Accordingly, the Court concluded that all three Thunder Basin factors “point in the same direction – toward allowing district court review of [plaintiffs’] claims that the structure, or even the existence, of an agency violates the Constitution.”
Justice Thomas joined the majority opinion but wrote a separate concurrence to express his “grave doubts about the constitutional propriety of Congress vesting administrative agencies with primary authority to adjudicate core private rights with only deferential judicial review on the back end.”
Justice Gorsuch concurred in the judgment because, in his view, the answer to the question raised “has nothing to do with the ‘Thunder Basin factors,’ . . . but follows directly from 28 U.S.C. § 1331,” which grants district courts jurisdiction over claims raising federal questions, including those under the Constitution.
The Axon case is, to some extent, a sideshow to the main event: an eventual ruling on whether the ALJ structure, and perhaps even the whole administrative-agency scheme, is constitutional. Some of those questions are currently the subject of a certiorari petition seeking review of another Fifth Circuit decision (Jarkesy v. SEC), which held that the statutory removal restrictions for SEC ALJs are unconstitutional, and that Congress unconstitutionally delegated legislative power to the SEC by allowing the SEC to choose whether to bring enforcement actions in Article III courts or within the agency itself. Axon, in contrast, addressed only the forum question of where such substantive challenges can be brought.
Axon could lead to more federal-court suits raising constitutional challenges to structural aspects of administrative agencies. But the practical ramifications of that outcome could depend to some extent on whether and how the Supreme Court ultimately resolves the underlying substantive issues.
Axon also is a preview of how Justice Thomas – and perhaps Justice Gorsuch – might vote on those substantive issues. Justice Thomas distinguished between “core private rights” (which belong to “individuals” and include “life, liberty, and property”) and “mere public rights” (which “belong to the people at large”). In Justice Thomas’ view, “whether any form of administrative adjudication is constitutionally permissible likely turns on the nature of the right in question. If private rights are at stake, the Constitution likely requires plenary Article III adjudication. Conversely, if privileges or public rights are at stake, Congress likely can foreclose judicial review at will.” The concurrence suggests that Justice Thomas believes “core private rights” to be at issue in cases such as the present ones.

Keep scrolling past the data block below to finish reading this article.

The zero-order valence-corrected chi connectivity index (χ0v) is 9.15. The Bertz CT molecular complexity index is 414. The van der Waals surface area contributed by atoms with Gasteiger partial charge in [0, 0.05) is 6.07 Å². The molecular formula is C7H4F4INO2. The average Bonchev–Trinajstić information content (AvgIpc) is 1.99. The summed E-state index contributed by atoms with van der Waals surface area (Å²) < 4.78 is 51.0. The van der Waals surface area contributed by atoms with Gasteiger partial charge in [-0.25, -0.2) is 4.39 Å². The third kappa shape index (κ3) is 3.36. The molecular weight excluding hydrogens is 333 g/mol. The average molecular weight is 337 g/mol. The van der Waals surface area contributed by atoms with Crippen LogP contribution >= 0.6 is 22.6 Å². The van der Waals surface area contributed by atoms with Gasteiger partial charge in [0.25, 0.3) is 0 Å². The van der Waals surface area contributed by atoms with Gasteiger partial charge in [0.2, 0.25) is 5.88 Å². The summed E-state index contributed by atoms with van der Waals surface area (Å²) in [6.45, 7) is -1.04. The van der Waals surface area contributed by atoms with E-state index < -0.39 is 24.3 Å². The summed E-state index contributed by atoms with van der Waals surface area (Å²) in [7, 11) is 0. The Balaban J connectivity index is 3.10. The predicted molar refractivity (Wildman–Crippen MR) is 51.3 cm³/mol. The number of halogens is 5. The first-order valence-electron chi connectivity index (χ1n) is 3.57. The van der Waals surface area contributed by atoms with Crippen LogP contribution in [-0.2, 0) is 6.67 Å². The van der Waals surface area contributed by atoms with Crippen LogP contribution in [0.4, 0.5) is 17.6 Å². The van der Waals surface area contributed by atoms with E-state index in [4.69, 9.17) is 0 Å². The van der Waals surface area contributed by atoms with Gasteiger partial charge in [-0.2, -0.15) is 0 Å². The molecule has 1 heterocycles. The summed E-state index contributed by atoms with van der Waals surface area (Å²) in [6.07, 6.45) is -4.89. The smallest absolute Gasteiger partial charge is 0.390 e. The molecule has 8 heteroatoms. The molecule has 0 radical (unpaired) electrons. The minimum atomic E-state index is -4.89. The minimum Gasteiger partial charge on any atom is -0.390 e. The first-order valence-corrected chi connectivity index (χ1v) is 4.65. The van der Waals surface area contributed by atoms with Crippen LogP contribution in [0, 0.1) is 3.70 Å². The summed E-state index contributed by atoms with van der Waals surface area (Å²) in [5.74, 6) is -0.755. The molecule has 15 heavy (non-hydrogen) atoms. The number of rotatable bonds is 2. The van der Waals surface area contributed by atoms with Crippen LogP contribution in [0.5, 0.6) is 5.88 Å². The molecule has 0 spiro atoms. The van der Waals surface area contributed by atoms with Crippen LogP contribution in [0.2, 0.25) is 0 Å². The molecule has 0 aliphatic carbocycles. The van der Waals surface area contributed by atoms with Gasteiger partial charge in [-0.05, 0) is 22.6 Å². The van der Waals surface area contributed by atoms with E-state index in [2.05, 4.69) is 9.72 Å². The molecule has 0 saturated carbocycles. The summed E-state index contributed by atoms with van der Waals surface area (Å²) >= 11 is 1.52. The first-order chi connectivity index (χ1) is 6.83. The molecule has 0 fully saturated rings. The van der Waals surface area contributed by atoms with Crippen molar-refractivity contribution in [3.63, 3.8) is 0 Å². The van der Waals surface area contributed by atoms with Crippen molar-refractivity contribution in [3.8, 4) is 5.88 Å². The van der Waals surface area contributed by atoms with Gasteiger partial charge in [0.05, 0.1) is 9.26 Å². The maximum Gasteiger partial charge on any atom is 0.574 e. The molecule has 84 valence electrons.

Justice Gorsuch’s concurrence did not address the underlying substantive issues to the extent Justice Thomas did. He focused only on the language of the general federal-question statute and concluded that nothing in the Exchange Act or the FTC Act actually carved out an exception to that statute. However, in describing administrative proceedings, Justice Gorsuch made comments that seem to echo arguments raised in substantive challenges to administrative proceedings: “Agencies like the SEC and FTC combine the functions of investigator, prosecutor, and judge under one roof. They employ relaxed rules of procedure and evidence – rules they make for themselves. The numbers reveal just how tilted this game is. From 2010 to 2015, the SEC won 90% of its contested in-house proceedings compared to 69% of the cases it brought in federal court. . . . Meanwhile, some say the FTC has not lost an in-house proceeding in 25 years. . . . That review is available in a court of appeals after an agency completes its work hardly makes up for a day in court before an agency says it’s done.”
We will see how the Court treats the pending certiorari petition in Jarkesy.